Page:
Life is uncertain. Eat dessert first.
Anyone who feels overwhelmed by the prospect of making dessert probably hasn't made a raw one. This is reason number 158 why they're so wonderful. Of course, reason number one is the fact that they're made with real ingredients, unlike their processed and baked counterparts. When we break most raw treats down to their bare essentials, we're talking about a handful of ingredients; usually nuts, seeds, dried fruit, fresh fruit, and spices. Occasionally, a splash of raw honey or maple syrup will make its way in there, but usually the sweetness comes from dates or other dried fruits.
Now that the weather is getting warmer, who can be bothered to bake? While there is certainly a place for a raw dessert in wintertime, like my raw pumpkin pie at Thanksgiving, this is the prime time of the year for it. But if you've never tried making one before, it can be a little daunting - what equipment will you need? What will it taste like? What will it look like?
First of all, relax - the beauty of a raw dessert is its simplicity. There is no over- or under-baking. There is no sinking in the middle. And with the exception of nuts, they're naturally suitable for anyone with food allergies or intolerances. Serve a slice of raw vegan pie to a girl with a gluten intolerance and she'll love you forever.
The equipment is perhaps the only tricky aspect of making a raw dessert. It's essential. Since the crust of a pie in this case is made out of grinding up nuts and dates together in a food processor, you'll definitely be needing one in your kitchen. I'm not quite sure what I'd do without mine - it's used at least once a week in our household (sometimes multiple times a day).
Other machinery you might find useful, but not essential: a blender (Vitamix being the most amazing), a coffee grinder (for smaller quantities of nuts and seeds), a dehydrator (I don't have one, but if you're seriously into making raw snacks and treats, it may be a handy, albeit expensive, addition to your kitchen).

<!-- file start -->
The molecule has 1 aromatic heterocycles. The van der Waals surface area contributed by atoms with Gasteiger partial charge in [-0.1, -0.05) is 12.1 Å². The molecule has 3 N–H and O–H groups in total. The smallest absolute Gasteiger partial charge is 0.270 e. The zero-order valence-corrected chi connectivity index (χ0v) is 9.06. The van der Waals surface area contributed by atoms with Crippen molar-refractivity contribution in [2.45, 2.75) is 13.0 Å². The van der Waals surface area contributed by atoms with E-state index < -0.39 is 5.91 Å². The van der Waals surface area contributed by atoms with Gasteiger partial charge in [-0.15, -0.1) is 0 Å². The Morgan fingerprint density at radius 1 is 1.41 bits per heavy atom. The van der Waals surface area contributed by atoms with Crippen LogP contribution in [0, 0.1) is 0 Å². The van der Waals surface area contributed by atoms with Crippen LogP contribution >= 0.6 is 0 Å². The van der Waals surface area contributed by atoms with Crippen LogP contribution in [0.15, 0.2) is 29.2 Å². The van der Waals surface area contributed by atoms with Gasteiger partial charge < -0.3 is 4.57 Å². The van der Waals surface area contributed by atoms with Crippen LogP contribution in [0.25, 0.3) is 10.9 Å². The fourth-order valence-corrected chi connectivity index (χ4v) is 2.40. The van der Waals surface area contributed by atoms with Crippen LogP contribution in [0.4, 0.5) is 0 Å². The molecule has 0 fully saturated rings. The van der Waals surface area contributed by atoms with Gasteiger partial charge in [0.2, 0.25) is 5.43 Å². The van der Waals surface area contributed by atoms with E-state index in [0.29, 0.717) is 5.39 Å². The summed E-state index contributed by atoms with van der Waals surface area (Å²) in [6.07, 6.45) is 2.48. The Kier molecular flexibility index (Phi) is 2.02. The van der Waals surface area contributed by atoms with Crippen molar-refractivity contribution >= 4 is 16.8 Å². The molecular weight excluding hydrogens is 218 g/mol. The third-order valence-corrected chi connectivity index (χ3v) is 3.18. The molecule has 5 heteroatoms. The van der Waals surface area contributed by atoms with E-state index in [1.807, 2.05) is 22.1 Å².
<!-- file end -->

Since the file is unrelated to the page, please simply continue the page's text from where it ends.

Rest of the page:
What will it taste like? Delicious, mostly because you made it yourself with all those yummy fresh ingredients! Raw desserts aren't overly sweet usually - although that's up to you and how much sweetener you add. As a nutrition advisor, I'm a big fan of making raw treats since they aren't loaded with sugar and still taste great. Add an extra date or two if the sweetness really isn't up to your palate's tastes.
What will it look like? Raw desserts are as beautiful as you can make them. There are some raw vegan restaurants doing incredible things with sweets. Check out this sampler plate from Pure Food & Wine in NYC:
While there are all sorts of chocolate goodies you can create in a raw environment, I enjoy using the season's best fruit. Right now, in England, rhubarb is on my mind. The stalks seem to look bigger and bigger each week I go to the farmer's market and I end up trying to shove them in our tiny fridge when I get home. And strawberries have surfaced too - despite the terrible weather we've been having. So here's my raw take on a quite classic springtime dessert...
Raw Strawberry Rhubarb Pie
Prep Time: 15 mins + 1 hour chilling time
Cook Time: 0 mins
Keywords: raw dessert gluten-free soy-free sugar-free vegan vegetarian wheat free pie spring summer
Ingredients (serves 8)
For the Crust
- 2 cups raw almonds
- 1 cup dates
- 1 tsp ground cinnamon
- pinch of pink Himalayan crystal salt
- handful of unsweetened shredded coconut
For the Filling
- 4 large rhubarb stalks, trimmed and chopped
- 2 cups strawberries, hulled (6 strawberries reserved)
- 1/4 cup raw honey or maple syrup
- 1/3 cup organic virgin coconut oil, melted
- 1 tsp vanilla powder
For the Crust
In a pie dish or cake tin with a removable base, sprinkle the shredded coconut to evenly coat. Set aside.
Combine all the other ingredients in a food processor and blend until sticky and dough-like.
Pour on top of the coconut and press into the dish and up the sides evenly. Place in the freezer while you prepare the filling.
For the Filling
Blitz the rhubarb and strawberries in a food processor until smooth (but save 6 of the strawbs for garnish). Strain the fruit mixture, lightly pressing with a wooden spoon to get rid of any excess mixture - save the liquid and drink as a juice!
Return the fruit to the food processor and add the rest of the ingredients. Blitz for a few seconds to combine, then pour into the prepared crust.
Decorate with slices of strawberries.
Refrigerate or freeze the pie for at least an hour to solidify - depending on the consistency of the filling, it may be better kept in the freezer. Simply defrost for 10 minutes before eating!